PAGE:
He understands that the Lord blessed him with all that he had; and could just as easily take it away again; material blessings are “maya” or transitory – they are related to this world only and are not “real”, i.e. you can’t take them with you (but you can take with you the light you gain from successfully navigating these experiences in faith.

 

READ Job 2:1-7

What do we learn from this exchange between the Lord and Satan?

The Lord already knows about what has befallen Job and about Job’s reaction to it.

 

Job remains faithful, even when his wife asks him why he doesn’t just curse God and die (Job 2:9-10) and when his friends falsely accuse him of offending God through some secret wickedness (Job 3:7-9).

READ Job 10:15-17

What is Job confused about?

The Lord is cursing him but at the same time he is receiving marvelous heavenly manifestations - he is confused by the Lord’s behavior.

He still associates righteousness to earthly blessings; the Lord is teaching him that eternal blessings require the sacrifice of all earthly things.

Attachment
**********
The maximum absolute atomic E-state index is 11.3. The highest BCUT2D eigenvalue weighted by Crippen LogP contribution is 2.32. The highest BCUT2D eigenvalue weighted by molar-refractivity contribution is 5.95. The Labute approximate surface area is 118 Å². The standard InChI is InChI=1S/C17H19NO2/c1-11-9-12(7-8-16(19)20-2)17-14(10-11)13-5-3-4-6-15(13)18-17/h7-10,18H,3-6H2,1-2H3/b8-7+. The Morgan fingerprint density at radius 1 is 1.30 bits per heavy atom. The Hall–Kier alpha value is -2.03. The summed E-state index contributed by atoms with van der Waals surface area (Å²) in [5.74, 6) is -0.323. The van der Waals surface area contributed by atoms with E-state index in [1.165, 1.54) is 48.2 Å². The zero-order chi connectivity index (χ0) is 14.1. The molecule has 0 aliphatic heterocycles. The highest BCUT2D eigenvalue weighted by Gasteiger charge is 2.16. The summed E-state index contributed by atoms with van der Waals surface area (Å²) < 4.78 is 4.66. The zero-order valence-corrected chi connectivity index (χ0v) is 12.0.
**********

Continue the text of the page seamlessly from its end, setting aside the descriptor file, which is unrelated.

How would you counsel Job if you were one of his “friends”?

Either to choose to love and trust the Lord…

Or to “cowboy up, you slacker!” – remember that God won’t try you beyond your ability to handle it and He’s a “fourth watch God” anyway.

Or “I’m sure the Lord has a plan for you…” because He loves all His children and is no respecter of persons.

 

 

Job Finds Knowledge Through Sacrifice

READ LoF 6:3-5, 7

What is the Lord counseling Job (us) to do in these verses?

Obtain an assurance from God that the course of life he is pursuing is agreeable to the will of God.

Make these sacrifices salvific by OFFERING the sacrifice, not by “merely” enduring terrible trials (see LoF 6:7).

 

READ Job 13:13-16

What decision has Job made?

He will be true to the Lord regardless of what the Lord (or Satan) does to him – even unto death.

 

READ Job 19:25-26

How does Job achieve the level of faith that will enable him to know God in the flesh?

Through the sacrifice of all earthly things (see LoF 6).